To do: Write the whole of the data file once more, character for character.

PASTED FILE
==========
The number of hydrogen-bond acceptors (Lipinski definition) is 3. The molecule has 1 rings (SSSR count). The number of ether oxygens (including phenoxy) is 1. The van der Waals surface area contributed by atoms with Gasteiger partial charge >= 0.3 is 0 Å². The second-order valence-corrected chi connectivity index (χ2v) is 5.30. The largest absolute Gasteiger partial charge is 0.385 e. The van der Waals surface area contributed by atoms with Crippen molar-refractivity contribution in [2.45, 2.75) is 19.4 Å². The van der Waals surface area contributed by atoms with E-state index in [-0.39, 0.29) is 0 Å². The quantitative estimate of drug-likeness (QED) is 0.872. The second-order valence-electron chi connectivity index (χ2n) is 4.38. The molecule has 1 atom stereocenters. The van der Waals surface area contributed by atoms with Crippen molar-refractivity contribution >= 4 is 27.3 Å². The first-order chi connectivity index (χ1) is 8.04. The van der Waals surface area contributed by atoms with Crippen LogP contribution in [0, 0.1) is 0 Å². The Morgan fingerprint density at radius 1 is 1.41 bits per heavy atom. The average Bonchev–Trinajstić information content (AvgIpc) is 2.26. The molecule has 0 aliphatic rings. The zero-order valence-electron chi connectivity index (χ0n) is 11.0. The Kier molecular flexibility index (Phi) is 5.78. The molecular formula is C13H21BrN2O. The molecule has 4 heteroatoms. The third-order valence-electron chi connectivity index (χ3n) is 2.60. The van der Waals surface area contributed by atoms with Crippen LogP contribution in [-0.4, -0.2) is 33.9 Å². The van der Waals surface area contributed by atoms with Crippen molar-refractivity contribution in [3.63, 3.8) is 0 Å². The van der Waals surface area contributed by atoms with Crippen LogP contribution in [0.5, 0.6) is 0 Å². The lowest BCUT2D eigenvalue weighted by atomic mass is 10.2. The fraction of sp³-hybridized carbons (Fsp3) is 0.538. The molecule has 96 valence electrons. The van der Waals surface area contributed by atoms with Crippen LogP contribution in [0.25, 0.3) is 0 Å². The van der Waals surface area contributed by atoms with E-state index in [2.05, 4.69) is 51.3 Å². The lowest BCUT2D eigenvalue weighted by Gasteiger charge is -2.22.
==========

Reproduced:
The number of hydrogen-bond acceptors (Lipinski definition) is 3. The molecule has 1 rings (SSSR count). The number of ether oxygens (including phenoxy) is 1. The van der Waals surface area contributed by atoms with Gasteiger partial charge >= 0.3 is 0 Å². The second-order valence-corrected chi connectivity index (χ2v) is 5.30. The largest absolute Gasteiger partial charge is 0.385 e. The van der Waals surface area contributed by atoms with Crippen molar-refractivity contribution in [2.45, 2.75) is 19.4 Å². The van der Waals surface area contributed by atoms with E-state index in [-0.39, 0.29) is 0 Å². The quantitative estimate of drug-likeness (QED) is 0.872. The second-order valence-electron chi connectivity index (χ2n) is 4.38. The molecule has 1 atom stereocenters. The van der Waals surface area contributed by atoms with Crippen molar-refractivity contribution >= 4 is 27.3 Å². The first-order chi connectivity index (χ1) is 8.04. The van der Waals surface area contributed by atoms with Crippen LogP contribution in [0, 0.1) is 0 Å². The Morgan fingerprint density at radius 1 is 1.41 bits per heavy atom. The average Bonchev–Trinajstić information content (AvgIpc) is 2.26. The molecule has 0 aliphatic rings. The zero-order valence-electron chi connectivity index (χ0n) is 11.0. The Kier molecular flexibility index (Phi) is 5.78. The molecular formula is C13H21BrN2O. The molecule has 4 heteroatoms. The third-order valence-electron chi connectivity index (χ3n) is 2.60. The van der Waals surface area contributed by atoms with Crippen LogP contribution in [-0.4, -0.2) is 33.9 Å². The van der Waals surface area contributed by atoms with Crippen molar-refractivity contribution in [3.63, 3.8) is 0 Å². The van der Waals surface area contributed by atoms with Crippen LogP contribution in [0.5, 0.6) is 0 Å². The lowest BCUT2D eigenvalue weighted by atomic mass is 10.2. The fraction of sp³-hybridized carbons (Fsp3) is 0.538. The molecule has 96 valence electrons. The van der Waals surface area contributed by atoms with Crippen LogP contribution in [0.25, 0.3) is 0 Å². The van der Waals surface area contributed by atoms with E-state index in [2.05, 4.69) is 51.3 Å². The lowest BCUT2D eigenvalue weighted by Gasteiger charge is -2.22.